How has COVID-19 affected the construction industry?

Practice Management Construction industry

Timothy Wingate, EAThere’s no doubt COVID-19 has disrupted many industries. Take, for example, construction. To find out more about the state of the industry, and how tax professionals can advise and better serve these clients, I visited with Timothy Wingate Jr., EA, who niches in construction. Tim is owner of G+F Business & Financial Consulting LLC, and a member of the Intuit® Tax Customer Council. He was recently profiled in an article on the Intuit Tax Pro Center.

Scott Cytron: It seems construction is still happening during the nationwide quarantine. Is it considered an essential service?

Tim Wingate: All construction is considered essential. If there is a construction emergency, for example, when your house catches on fire or a tornado rips the roof off your office building, you will need a company you can call to come out and fix it fast. It’s good to know that construction is essential when you think about these possibilities.

Scott Cytron: For those businesses affected by COVID-19, what are the biggest effects?

Tim Wingate: Businesses are trying to figure out how to stay organized and relevant in this environment. Cash flow is a concern; a lot of the general contractors have slowed down payment to the smaller subcontractors because it’s been difficult to get workers to come to work because of COVID-19 health concerns. Residential construction has also slowed down because most homeowners are working from home and can’t have a lot of construction going on in the background.

Many construction firm owners realize that if they don’t have their tax and accounting together, it’s tough or impossible to apply for many of the provisions in the Coronavirus Aid, Relief, and Economic Security (CARES) Act. Since applying for any loan is done online, all businesses that were reluctant to adopt new technology are finding themselves behind the eight ball. Now, they are scrambling to figure out how to implement all this technology into their organization.

This is a great time to get the company’s administration staff in the cloud if they are working remotely. Doing this will allow companies to hire replacement admins anywhere in the country if necessary, and with unemployment on the rise, they can get the cream of the crop. Remember, there is always opportunity in the midst of unfortunate events.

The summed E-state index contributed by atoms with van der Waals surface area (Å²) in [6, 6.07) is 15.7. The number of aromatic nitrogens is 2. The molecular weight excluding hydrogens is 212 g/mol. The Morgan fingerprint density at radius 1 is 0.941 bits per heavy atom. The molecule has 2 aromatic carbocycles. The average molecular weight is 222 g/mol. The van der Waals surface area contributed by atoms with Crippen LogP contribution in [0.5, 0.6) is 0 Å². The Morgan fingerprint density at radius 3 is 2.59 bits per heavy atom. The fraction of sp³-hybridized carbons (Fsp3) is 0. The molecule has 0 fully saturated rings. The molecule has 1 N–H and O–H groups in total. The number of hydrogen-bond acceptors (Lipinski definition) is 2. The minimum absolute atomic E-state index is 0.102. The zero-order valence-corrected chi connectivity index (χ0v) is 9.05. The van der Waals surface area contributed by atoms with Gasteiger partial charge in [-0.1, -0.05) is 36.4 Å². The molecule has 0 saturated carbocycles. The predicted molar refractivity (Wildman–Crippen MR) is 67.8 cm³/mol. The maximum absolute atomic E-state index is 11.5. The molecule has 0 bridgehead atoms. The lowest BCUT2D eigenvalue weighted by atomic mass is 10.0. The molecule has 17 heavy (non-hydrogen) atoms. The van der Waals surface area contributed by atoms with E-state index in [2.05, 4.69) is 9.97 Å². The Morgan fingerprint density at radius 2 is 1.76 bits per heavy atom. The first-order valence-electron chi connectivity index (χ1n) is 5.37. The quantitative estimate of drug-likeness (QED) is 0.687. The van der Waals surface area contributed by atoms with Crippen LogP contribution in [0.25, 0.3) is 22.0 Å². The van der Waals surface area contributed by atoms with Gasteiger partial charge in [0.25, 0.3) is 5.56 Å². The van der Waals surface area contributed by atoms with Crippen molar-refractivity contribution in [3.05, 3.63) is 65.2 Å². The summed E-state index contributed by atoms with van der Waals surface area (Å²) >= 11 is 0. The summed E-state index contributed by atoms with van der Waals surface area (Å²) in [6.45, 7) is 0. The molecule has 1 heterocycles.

I’m also advising my construction clients to make sure that all worker’s compensation and general liability policies are up to date for them and their subcontractors, ensure they are providing safety training that includes COVID-19 safety protocols, and have signed documentation from all employees who were trained. Then, place the signed documents in their employee files.

Scott Cytron: How can tax professionals help these clients?

Tim Wingate: First, we have to assess where they are on a tax and accounting perspective. Then, we can get them organized, and advise them on how to take advantage of some of the tax credits and loans available to them. They also need our help to implement a sound strategy to get them through these uncharted paths.

Scott Cytron: Beyond tax, how can tax pros advise construction industry clients?

Tim Wingate: Right now, I’m advising on technology that makes sense for the way they are going to need to do business. It’s our job to help our clients weigh the cost of the technology investment against the revenue gained back because of it. Here are a few examples:

  • Paying employees, independent contractors, and subcontractors by direct deposit to comply with social distancing guidelines, and save money and time handing out checks.
  • Using video conferencing to remotely review estimates and proposals.
  • Booking appointments with a booking application instead of calling into the office or playing email tennis.

Implementing these and other processes shows you’re a trusted advisor and a true partner to your clients.

Scott Cytron: Thanks, Tim. I hope you and your family stay well.

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